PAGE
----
In this article I will be showing you around the Chateau De Chantilly, as seen in the movie A View to a Kill.*
I took the slowest train from Châtelet Les Halles to Chantilly-Gouvieux, slept for the majority.
On arrival we followed a man carrying two large baguettes along a footpath that was submerged in huge maple leafs that boasted all the shades of Autumn.
As we approached Chateau De Chantilly we stationed ourselves at the very entrance that May Day snuck into Sir Godfrey Tibbett’s car as he announced ‘just off to town to get the car washed’. I managed to get a photo of a cylinder Enzo Ferrari as it peeled away.
Finally we got to explore the beauty of Chateau De Chantilly, covering it’s every nook and orifice. The library was majestic, elongated with two leather chairs at the far end.
There was an impressive dining room and a sign told you that Alexander Dumas ate some chicken nuggets there. Or something to that effect.
I was hoping we’d spend the evening together
After a quick saunter around the Chateau we stumbled across the bridge where Bond crashed and burned with Stacey.
The bridge has lost its decorative shielding from the movie, but you can walk across it. The stables are an interesting spectacle.
I looked for a secret switch to take me to a secret lab but sadly in vain. As Rog’ would say, ‘Quite a let down‘.
No statue of Roger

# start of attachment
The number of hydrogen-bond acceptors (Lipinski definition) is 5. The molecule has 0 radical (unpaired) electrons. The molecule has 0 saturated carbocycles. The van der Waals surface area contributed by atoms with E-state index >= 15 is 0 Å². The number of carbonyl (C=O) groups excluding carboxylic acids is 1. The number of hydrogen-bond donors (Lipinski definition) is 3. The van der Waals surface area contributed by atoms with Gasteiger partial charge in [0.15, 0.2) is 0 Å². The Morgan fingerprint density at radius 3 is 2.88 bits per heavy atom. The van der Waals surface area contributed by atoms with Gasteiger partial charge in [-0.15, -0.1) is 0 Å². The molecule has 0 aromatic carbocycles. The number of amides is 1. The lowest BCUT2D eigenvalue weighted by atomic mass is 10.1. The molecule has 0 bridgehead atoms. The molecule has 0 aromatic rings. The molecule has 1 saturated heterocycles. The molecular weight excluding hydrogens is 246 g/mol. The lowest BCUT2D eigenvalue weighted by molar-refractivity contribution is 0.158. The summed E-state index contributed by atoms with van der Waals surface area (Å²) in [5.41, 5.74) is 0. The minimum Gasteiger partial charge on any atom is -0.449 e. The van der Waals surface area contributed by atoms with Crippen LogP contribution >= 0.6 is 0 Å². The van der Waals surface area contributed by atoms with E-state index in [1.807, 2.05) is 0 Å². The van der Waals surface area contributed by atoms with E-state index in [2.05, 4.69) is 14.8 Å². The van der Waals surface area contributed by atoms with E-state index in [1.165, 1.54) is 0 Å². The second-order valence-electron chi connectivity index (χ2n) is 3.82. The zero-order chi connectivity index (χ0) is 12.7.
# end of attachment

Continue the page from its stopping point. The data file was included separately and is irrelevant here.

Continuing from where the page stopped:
There is absolutely nothing in Chateau De Chantilly to signify that Bond was here. No Zorin key ring, no May Day cuddly toy, no plaque on the doors to say Rog and May Day got it on in this room. (This was written in 2017, I’ll welcome any updates in the comments section).
It was as if the entire town had wanted to forget that Bond was here…… Or so I thought.
We left the grounds, retraced our steps back to the train station and there it was. We had completely missed it on the walk in.
There she is
She sat unassumingly in the corner of the forecourt. Again with no official plaque or sign aloft, but I knew it was her.
The Car Wash that poor Sir Godfrey Tibbett had met his demise. I scampered into the station for a confirmation.
“Is this the car wash that May Day strangled Sir Godfrey Tibbett in, in A View to a Kill? I asked the assistant whose eyes were so wide with fear, for a minute I thought she was going to push a panic button under the desk.
She referred me to a non-English speaking supervisor who shrugged. A man entered, with a rakish physique, black horn rimmed glasses and scrunched grey hair, “I have to tell you something?” he said with calm authority, of course with a thick French accent.
“This is the car wash. This is the one.”
I nearly cried, I nearly hugged him. Instead I ran out in giddy excitement and got the missus to take my picture against the bristles of the beautiful car wash.
The supervisor came out and handed me a magazine. It was a french brochure of the making of A View to a Kill. SO BOND WAS HERE! I paid $12 for the magazine, which seemed like a made up price, but a small one.
Of course it was all in French but that didn’t matter. The pictures were gorgeous and a token that Chantilly had not forgotten.
* This article has been repurposed. If you click on any image you can follow me on Instagram where I spend most of my time.
The Conde Museum
Below is a photo I took inside the Conde Museum inside the Chateau. The Conde Museum collection does not travel but I have found a book on Amazon that features full colour photographs of major works with brief commentaries on each.
It is a glossy stock with an index and a brief prefatory text providing some history of the Chateau and its collection.
*I am an Amazon affiliate. If you choose to buy the book I’ve recommended I will earn a commission. (I’m told).
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